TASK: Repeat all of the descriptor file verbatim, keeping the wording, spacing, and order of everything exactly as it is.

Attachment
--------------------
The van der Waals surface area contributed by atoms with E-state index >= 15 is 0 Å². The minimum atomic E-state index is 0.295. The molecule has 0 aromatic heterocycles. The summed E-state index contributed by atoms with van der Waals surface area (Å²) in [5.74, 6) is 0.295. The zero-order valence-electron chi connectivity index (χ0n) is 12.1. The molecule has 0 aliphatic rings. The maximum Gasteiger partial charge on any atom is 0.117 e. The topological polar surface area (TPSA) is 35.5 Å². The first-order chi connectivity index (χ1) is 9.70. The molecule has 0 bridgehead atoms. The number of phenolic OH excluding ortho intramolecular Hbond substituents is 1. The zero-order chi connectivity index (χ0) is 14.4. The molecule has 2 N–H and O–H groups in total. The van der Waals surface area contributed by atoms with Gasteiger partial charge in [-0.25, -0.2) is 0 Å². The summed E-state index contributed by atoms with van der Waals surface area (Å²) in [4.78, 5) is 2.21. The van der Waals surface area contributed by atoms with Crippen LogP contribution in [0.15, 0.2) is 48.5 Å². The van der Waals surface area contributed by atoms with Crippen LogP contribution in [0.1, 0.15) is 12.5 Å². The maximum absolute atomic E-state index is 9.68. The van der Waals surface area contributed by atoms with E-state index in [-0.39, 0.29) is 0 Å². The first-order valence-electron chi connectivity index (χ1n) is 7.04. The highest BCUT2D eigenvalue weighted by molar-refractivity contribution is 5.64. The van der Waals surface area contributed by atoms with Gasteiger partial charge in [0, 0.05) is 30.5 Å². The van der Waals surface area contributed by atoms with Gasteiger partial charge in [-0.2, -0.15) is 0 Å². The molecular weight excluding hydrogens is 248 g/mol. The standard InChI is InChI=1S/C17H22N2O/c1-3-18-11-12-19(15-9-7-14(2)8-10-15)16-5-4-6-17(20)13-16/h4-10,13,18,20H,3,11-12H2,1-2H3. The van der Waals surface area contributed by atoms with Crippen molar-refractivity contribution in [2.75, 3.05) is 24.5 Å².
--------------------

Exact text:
The van der Waals surface area contributed by atoms with E-state index >= 15 is 0 Å². The minimum atomic E-state index is 0.295. The molecule has 0 aromatic heterocycles. The summed E-state index contributed by atoms with van der Waals surface area (Å²) in [5.74, 6) is 0.295. The zero-order valence-electron chi connectivity index (χ0n) is 12.1. The molecule has 0 aliphatic rings. The maximum Gasteiger partial charge on any atom is 0.117 e. The topological polar surface area (TPSA) is 35.5 Å². The first-order chi connectivity index (χ1) is 9.70. The molecule has 0 bridgehead atoms. The number of phenolic OH excluding ortho intramolecular Hbond substituents is 1. The zero-order chi connectivity index (χ0) is 14.4. The molecule has 2 N–H and O–H groups in total. The van der Waals surface area contributed by atoms with Gasteiger partial charge in [-0.25, -0.2) is 0 Å². The summed E-state index contributed by atoms with van der Waals surface area (Å²) in [4.78, 5) is 2.21. The van der Waals surface area contributed by atoms with Crippen LogP contribution in [0.15, 0.2) is 48.5 Å². The van der Waals surface area contributed by atoms with Crippen LogP contribution in [0.1, 0.15) is 12.5 Å². The maximum absolute atomic E-state index is 9.68. The van der Waals surface area contributed by atoms with E-state index in [-0.39, 0.29) is 0 Å². The first-order valence-electron chi connectivity index (χ1n) is 7.04. The highest BCUT2D eigenvalue weighted by molar-refractivity contribution is 5.64. The van der Waals surface area contributed by atoms with Gasteiger partial charge in [0, 0.05) is 30.5 Å². The van der Waals surface area contributed by atoms with Gasteiger partial charge in [-0.2, -0.15) is 0 Å². The molecular weight excluding hydrogens is 248 g/mol. The standard InChI is InChI=1S/C17H22N2O/c1-3-18-11-12-19(15-9-7-14(2)8-10-15)16-5-4-6-17(20)13-16/h4-10,13,18,20H,3,11-12H2,1-2H3. The van der Waals surface area contributed by atoms with Crippen molar-refractivity contribution in [2.75, 3.05) is 24.5 Å².